How can the World hate Him who went about doing Good?


“Catolicismo”, April 1960 (*)

HERE we see a picture by Lucas Cranach the Elder (1472-1553), The Crowning of Thorns, preserved in the Museum of Ghent, Belgium. Five men gather around the Divine Redeemer, tied up and mockingly dressed in purple. In the foreground, a man offers Him a stick as a scepter, and at the same time, in a satiric greeting, tips his cap and sticks out his tongue. At His side, another stretches his mouth in an attitude of jeering. The others in the background try to force an immense hat of thorns, like a crown, on the Savior’s adorable head. The Son of God shows signs of physical pain, but above all, of intense moral suffering that surpasses His bodily torment and completely ab­sorbs the Divine Victim. One would say that Our Lord suffers because of the deep-seated hate of these wretched tor­menters but that this hatred is nothing but the threshold of an immense ocean of rancor which extends far beyond, to the ends of the horizon. It is to this ocean that the gaze of Jesus extends in sorrowful meditation.

This picture by Lucas Cranach focuses on a very important aspect of the Passion: the contrast between the infinite holiness and ineffable love of the Redeemer and the unfathomable vileness and implacable hatred of those who tortured and killed Him. In it, the irreducible opposition between the Light— “erat lux vera” (John 1:9)—and the children of darkness, between truth and error, order and disorder, good and evil, becomes obvious.

“Popule meus, quid feci tibi? Aut in quo contristavi te?” (O my people, what evil have I done you? Or in what did I sadden you?) These words, which the liturgy of Good Friday puts on the lips of Our Lord, are in the very center of the topic we have just enunciated.

Although it may be censurable for a man to hate one who wrongs him, it is not incomprehensible. But how can a man hate someone who is good, who did good to him?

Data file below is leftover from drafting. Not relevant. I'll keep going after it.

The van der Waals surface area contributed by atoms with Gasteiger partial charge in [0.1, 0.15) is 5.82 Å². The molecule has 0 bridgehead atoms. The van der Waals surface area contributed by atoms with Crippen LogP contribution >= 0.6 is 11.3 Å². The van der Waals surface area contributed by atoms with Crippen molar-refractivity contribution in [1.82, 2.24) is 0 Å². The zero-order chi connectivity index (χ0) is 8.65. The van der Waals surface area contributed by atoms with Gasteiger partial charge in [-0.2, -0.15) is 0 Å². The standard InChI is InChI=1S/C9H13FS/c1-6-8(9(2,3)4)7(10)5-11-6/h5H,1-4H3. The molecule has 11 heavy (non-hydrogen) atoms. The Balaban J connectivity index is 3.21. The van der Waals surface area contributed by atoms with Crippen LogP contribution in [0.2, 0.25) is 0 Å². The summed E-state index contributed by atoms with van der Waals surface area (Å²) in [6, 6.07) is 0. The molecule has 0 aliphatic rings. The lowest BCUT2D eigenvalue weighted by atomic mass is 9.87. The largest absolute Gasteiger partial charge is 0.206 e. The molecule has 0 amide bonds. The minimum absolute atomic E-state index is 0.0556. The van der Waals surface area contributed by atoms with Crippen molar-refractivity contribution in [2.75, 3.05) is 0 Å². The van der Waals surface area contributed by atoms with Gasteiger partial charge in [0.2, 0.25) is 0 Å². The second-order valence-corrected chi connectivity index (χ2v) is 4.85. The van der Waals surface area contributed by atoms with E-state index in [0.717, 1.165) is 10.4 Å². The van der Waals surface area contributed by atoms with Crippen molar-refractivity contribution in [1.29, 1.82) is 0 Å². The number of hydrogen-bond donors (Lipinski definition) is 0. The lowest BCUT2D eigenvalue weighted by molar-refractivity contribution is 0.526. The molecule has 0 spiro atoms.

This problem is almost as old as man­kind. Why did Cain hate Abel? Why did the Jews persecute and not rarely kill the prophets? Why did the Romans persecute the Christians?

Later on, why was so much blood of martyrs shed by the Protestants, by the French Revolution, by the Bolshevik Revolution in Russia? More recently, how can one explain the hatred of the communists in the Spanish Civil War, in the persecutions in Mexico, Hungary and Yugoslavia, the land that in 1960 wept over the death of Cardinal Stepinac? We ask: why was he so hated?

We well know that these questions, so worded, will seem to many a bit oversimplified. The hatred of the enemies of the Church was not always gratuitous. At times, on the part of Catholics as well, provocations and excesses were not lacking and caused reactions. Indeed, there were a certain number of cases in which mistakes and misunderstandings provoked violence. Then there were martyrs, not because the Church was duly known and nonetheless hated as such, but precisely because she was unduly unknown or disfigured.

We deny none of this. But to reduce the hatred of darkness against light, of evil against good, to these causes is indeed to singularly oversimplify the matter.

This is seen very clearly in the Passion.


WE observe at the outset that, although Catholics can have faults, Our Lord had none. Whether regarding the depth and the form of His preaching; whether regarding the tact and the opportunity with which He taught; whether still regarding the edifying character of His examples, the apologetic value of His miracles, and the most holy and striking aspect of His Person, there can be no doubt. He gave no pretext to any legitimate objection or to any solid complaint.

On the contrary, He only provided occasions for people to adore Him and follow Him. However, He was also hated, but hated even more than His faithful throughout the ages. How can this be explained? In the children of darkness there is a hatred which is precisely turned against the truth and good.

It is useless then to wish to attribute everything to a mere set of mistakes. They have existed, but they do not resolve the problem.


SOMEONE might say that this hatred is quite simple to explain. God’s Law is austere. Whoever does not want to subject himself to the sacrifices inherent to its observance dis­obeys and easily revolts. Revolt in its turn begets hatred, especially hatred against truth and goodness. Thus, everything is explained.

We do not deny that in the generality of cases the root of hatred against God lies therein. But to understand the prob­lem well, it is necessary to go slowly.

All sin is an offense against God. But there are some sinners who retain some sadness for the evil they practice and a certain admiration for the good they do not practice. Hence, they regret the life they lead, they advise others not to follow their example, and they honor those who practice good. On account of this humble attitude, Our Lord often grants them great graces and they return to the way of salvation.